Jazz musician, legendary saxophonist Joe McQueen, the ‘coolest cat in town,’ dies at 100 after pioneering Utah’s music and civil rights scene
Joe McQueen, the dynamic yet humble jazz saxophonist who made Ogden his home for 74 years starting in the days when musicians like Count Basie and Charlie Parker would play in the northern Utah city’s segregated nightclubs, has died.
“Bad” Brad Wheeler, a Utah radio host and longtime friend, noted McQueen’s death on Saturday in a Facebook post and later confirmed it in an interview with The Salt Lake Tribune.
“We were definitely very special friends,” Wheeler wrote. “He made me feel like I was a part of his family and promised me before he passed that we would always be connected.”
Wheeler said McQueen died Saturday at 10:20 in the morning — on the exact anniversary he came to Ogden at night. “It’s kind of poetic that way.”
Lucretia McQueen said on Facebook that she was going to miss her cousin.
“You made your mark on earth and I [know] you will be playing that trumpet loud in heaven,” she wrote. “See ya when I get there.”
The railroad brought McQueen and his bride, Thelma, to Ogden on Dec. 7, 1945, when he came for a two-week gig and stayed for life. He gained an early reputation among jazz musicians on the train between Chicago and San Francisco, and some legends — names like Duke Ellington, Nat King Cole, Louis Armstrong, Cab Calloway, Ray Charles and Lester Young — stopped to play with him.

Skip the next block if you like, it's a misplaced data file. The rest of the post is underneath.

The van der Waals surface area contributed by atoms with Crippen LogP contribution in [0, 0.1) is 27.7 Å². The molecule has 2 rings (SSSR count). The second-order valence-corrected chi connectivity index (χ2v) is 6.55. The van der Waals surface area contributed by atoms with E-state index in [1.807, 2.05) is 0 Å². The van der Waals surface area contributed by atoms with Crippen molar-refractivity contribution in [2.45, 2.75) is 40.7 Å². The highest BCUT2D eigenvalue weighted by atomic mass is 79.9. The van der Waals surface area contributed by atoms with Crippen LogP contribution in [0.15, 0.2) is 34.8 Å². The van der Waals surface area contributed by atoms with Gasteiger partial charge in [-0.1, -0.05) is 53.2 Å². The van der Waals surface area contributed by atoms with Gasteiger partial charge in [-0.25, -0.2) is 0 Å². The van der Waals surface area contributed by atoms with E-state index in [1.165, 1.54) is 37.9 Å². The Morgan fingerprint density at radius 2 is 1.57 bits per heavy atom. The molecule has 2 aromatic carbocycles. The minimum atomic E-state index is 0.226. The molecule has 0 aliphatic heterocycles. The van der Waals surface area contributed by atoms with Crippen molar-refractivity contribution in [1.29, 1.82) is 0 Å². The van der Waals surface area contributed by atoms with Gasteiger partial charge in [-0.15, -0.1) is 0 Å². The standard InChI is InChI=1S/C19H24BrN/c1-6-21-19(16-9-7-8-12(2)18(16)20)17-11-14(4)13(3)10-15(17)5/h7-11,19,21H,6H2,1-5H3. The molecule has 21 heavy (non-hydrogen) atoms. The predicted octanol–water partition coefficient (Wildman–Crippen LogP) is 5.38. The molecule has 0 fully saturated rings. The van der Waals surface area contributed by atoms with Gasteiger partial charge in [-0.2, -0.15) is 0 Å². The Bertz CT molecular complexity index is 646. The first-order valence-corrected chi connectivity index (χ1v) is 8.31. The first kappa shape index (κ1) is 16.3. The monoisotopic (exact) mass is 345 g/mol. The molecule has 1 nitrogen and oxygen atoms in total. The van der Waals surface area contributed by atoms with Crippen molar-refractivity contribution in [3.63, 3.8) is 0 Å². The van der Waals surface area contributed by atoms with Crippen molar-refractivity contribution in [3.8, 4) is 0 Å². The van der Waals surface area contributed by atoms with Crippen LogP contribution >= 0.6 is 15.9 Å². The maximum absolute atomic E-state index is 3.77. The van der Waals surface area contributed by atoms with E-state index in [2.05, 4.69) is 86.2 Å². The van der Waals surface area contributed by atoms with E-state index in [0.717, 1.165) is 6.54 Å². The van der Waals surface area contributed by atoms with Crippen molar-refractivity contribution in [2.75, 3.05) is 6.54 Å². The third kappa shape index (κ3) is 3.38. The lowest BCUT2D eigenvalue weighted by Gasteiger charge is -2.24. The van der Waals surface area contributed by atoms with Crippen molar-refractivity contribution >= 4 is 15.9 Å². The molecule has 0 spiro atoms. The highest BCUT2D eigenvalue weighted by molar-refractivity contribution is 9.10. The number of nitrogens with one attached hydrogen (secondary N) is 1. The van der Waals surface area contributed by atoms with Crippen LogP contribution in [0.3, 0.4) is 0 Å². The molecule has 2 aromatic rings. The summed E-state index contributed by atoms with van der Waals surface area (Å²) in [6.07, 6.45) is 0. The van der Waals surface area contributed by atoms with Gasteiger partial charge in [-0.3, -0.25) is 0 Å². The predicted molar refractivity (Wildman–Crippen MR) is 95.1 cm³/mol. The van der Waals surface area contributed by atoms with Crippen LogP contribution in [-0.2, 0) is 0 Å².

McQueen became so well-known around Ogden that white students would try to get into the black clubs to hear him. By the late 1950s, the white-only clubs wanted to hire him. Those clubs refused to admit McQueen’s black fans, and the musician told club owners they had to change their policies.
“I made it known if they were going to hire my band and not let black people come in, I wouldn’t be playing there,” the civil rights pioneer said in 2005. Many club owners, fearing a popular performer would get away, gave in.
Wheeler said ending segregation in parts of Utah was something McQueen was proud of in his life.
The nonprofit music promoter Excellence in the Community paid tribute to McQueen and his legacy.
“Joe was the coolest cat in town,” the group wrote on Facebook, “and lived a life that we as musicians can all hope to live.”
Joe McQueen was born in Dallas on May 30, 1919, and grew up in Ardmore, Okla. His father left when he was a young boy; his mother died when he was 14, and he went to live with his grandparents.
His cousin, Herschel Evans, had a brief run playing tenor sax with Lionel Hampton and Count Basie. When McQueen was 14, he saw Evans’ sax and picked it up. When he tried playing it, Evans was impressed. “He said I was a natural,” McQueen said.
McQueen played tuba and clarinet before settling on the tenor sax. Before long, he got work with big bands around the Midwest.
McQueen met Thelma in Ardmore on a dance floor during his band’s performance. They married June 10, 1944, four days after the Allied invasion of Normandy on D-Day.